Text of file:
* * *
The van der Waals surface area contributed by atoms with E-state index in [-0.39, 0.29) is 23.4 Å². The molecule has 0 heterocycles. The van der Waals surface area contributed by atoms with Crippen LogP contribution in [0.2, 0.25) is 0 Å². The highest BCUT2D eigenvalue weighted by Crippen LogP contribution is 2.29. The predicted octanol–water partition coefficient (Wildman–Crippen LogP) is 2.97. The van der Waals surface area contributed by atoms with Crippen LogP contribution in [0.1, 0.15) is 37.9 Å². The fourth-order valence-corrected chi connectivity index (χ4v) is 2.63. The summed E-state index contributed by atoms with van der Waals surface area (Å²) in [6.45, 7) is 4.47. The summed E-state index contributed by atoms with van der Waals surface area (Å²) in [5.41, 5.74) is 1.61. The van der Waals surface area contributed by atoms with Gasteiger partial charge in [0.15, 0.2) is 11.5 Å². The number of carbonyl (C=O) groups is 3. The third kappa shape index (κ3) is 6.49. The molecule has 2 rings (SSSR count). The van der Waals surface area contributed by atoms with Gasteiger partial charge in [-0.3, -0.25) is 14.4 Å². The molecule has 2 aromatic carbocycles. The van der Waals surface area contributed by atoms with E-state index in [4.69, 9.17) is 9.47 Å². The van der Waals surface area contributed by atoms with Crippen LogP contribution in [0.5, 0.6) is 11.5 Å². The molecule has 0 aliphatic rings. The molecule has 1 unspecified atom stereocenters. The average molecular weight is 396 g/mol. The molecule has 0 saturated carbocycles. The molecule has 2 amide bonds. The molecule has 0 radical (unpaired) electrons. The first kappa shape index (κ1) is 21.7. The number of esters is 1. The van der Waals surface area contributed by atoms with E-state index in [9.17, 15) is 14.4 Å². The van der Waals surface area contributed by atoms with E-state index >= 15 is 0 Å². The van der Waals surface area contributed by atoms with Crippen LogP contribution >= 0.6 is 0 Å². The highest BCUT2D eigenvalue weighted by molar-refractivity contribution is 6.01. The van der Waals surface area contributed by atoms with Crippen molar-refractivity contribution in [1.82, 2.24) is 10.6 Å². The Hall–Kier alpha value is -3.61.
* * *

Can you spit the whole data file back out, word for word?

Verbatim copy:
The van der Waals surface area contributed by atoms with E-state index in [-0.39, 0.29) is 23.4 Å². The molecule has 0 heterocycles. The van der Waals surface area contributed by atoms with Crippen LogP contribution in [0.2, 0.25) is 0 Å². The highest BCUT2D eigenvalue weighted by Crippen LogP contribution is 2.29. The predicted octanol–water partition coefficient (Wildman–Crippen LogP) is 2.97. The van der Waals surface area contributed by atoms with Crippen LogP contribution in [0.1, 0.15) is 37.9 Å². The fourth-order valence-corrected chi connectivity index (χ4v) is 2.63. The summed E-state index contributed by atoms with van der Waals surface area (Å²) in [6.45, 7) is 4.47. The summed E-state index contributed by atoms with van der Waals surface area (Å²) in [5.41, 5.74) is 1.61. The van der Waals surface area contributed by atoms with Gasteiger partial charge in [0.15, 0.2) is 11.5 Å². The number of carbonyl (C=O) groups is 3. The third kappa shape index (κ3) is 6.49. The molecule has 2 rings (SSSR count). The van der Waals surface area contributed by atoms with Gasteiger partial charge in [-0.3, -0.25) is 14.4 Å². The molecule has 2 aromatic carbocycles. The van der Waals surface area contributed by atoms with E-state index in [4.69, 9.17) is 9.47 Å². The van der Waals surface area contributed by atoms with Crippen LogP contribution in [0.5, 0.6) is 11.5 Å². The molecule has 0 aliphatic rings. The molecule has 1 unspecified atom stereocenters. The average molecular weight is 396 g/mol. The molecule has 0 saturated carbocycles. The molecule has 2 amide bonds. The molecule has 0 radical (unpaired) electrons. The first kappa shape index (κ1) is 21.7. The number of esters is 1. The van der Waals surface area contributed by atoms with E-state index in [9.17, 15) is 14.4 Å². The van der Waals surface area contributed by atoms with E-state index >= 15 is 0 Å². The van der Waals surface area contributed by atoms with Crippen LogP contribution >= 0.6 is 0 Å². The highest BCUT2D eigenvalue weighted by molar-refractivity contribution is 6.01. The van der Waals surface area contributed by atoms with Crippen molar-refractivity contribution in [1.82, 2.24) is 10.6 Å². The Hall–Kier alpha value is -3.61.